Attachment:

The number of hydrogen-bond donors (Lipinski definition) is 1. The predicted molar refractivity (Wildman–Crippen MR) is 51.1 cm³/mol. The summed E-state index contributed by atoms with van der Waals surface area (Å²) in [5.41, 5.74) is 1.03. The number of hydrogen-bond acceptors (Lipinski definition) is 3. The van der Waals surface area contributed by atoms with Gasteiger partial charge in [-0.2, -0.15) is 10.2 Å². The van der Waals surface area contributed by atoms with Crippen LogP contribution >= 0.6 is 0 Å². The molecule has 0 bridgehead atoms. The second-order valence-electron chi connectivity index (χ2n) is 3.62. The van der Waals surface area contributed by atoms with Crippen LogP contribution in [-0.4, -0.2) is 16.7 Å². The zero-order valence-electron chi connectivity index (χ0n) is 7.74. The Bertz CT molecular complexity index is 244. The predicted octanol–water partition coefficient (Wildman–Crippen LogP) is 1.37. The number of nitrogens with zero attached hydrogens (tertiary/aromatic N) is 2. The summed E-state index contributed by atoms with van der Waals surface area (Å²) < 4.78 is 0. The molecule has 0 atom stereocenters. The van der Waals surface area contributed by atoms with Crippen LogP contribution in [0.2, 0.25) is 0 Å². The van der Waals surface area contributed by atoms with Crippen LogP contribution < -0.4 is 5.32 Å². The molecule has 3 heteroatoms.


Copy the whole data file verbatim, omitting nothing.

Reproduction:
The number of hydrogen-bond donors (Lipinski definition) is 1. The predicted molar refractivity (Wildman–Crippen MR) is 51.1 cm³/mol. The summed E-state index contributed by atoms with van der Waals surface area (Å²) in [5.41, 5.74) is 1.03. The number of hydrogen-bond acceptors (Lipinski definition) is 3. The van der Waals surface area contributed by atoms with Gasteiger partial charge in [-0.2, -0.15) is 10.2 Å². The van der Waals surface area contributed by atoms with Crippen LogP contribution >= 0.6 is 0 Å². The molecule has 0 bridgehead atoms. The second-order valence-electron chi connectivity index (χ2n) is 3.62. The van der Waals surface area contributed by atoms with Crippen LogP contribution in [-0.4, -0.2) is 16.7 Å². The zero-order valence-electron chi connectivity index (χ0n) is 7.74. The Bertz CT molecular complexity index is 244. The predicted octanol–water partition coefficient (Wildman–Crippen LogP) is 1.37. The number of nitrogens with zero attached hydrogens (tertiary/aromatic N) is 2. The summed E-state index contributed by atoms with van der Waals surface area (Å²) < 4.78 is 0. The molecule has 0 atom stereocenters. The van der Waals surface area contributed by atoms with Crippen LogP contribution in [0.2, 0.25) is 0 Å². The van der Waals surface area contributed by atoms with Crippen LogP contribution < -0.4 is 5.32 Å². The molecule has 3 heteroatoms.